Recent elections in Brazil and the United States may have reinforced the impression that democracy is alive and well in the Americas. That could change next year in Guatemala, where there is little hope that the 2023 elections will reverse democracy’s downward slide.
That marks a stark reversal from 2015, when mass protests and a United Nations-backed anti-corruption commission known as CICIG led to the arrest of the country’s president and vice president for corruption. In the following years, however, the country’s political elites and some business elites dug in their heels, eventually shutting down CICIG as well as any momentum the anti-corruption movement had generated.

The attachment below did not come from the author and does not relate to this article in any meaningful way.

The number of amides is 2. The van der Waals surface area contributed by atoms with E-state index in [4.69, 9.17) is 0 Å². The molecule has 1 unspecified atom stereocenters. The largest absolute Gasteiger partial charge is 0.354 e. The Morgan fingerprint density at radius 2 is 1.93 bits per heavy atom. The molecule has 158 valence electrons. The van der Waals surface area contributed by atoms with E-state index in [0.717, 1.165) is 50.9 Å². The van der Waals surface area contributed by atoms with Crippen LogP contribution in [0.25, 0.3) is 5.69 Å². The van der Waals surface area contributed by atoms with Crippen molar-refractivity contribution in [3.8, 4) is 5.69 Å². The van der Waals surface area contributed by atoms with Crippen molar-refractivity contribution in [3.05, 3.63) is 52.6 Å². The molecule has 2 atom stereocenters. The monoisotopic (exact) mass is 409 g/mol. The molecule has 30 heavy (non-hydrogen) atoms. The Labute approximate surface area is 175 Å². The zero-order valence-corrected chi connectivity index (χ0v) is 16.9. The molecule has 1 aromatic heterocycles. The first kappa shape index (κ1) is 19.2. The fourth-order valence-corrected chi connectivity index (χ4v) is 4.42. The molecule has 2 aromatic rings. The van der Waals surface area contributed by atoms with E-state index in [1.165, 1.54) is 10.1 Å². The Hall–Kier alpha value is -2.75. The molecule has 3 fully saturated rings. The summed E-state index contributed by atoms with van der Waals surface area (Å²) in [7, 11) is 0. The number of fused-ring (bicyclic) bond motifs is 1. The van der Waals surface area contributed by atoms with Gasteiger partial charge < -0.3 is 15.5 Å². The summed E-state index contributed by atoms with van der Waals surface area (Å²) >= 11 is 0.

In the past couple of years under President Alejandro Giammattei, that backlash has gathered steam. Two dozen anti-corruption judges and prosecutors have fled the country into exile, and as recently as November, one well-known judge, Miguel Angel Galvez, resigned in protest, citing a lack of judicial independence. Journalists have been arrested or forced to flee abroad. Human rights defenders and civil society leaders are regularly threatened with lawsuits to keep them quiet. The executive, Congress and the justice system have been almost entirely co-opted by an alliance of politicians, former members of the armed forces and some business elites. In other words, the anti-corruption structures that had been established—not only by CICIG but also those created as democratization advanced before CICIG—have been largely disarticulated.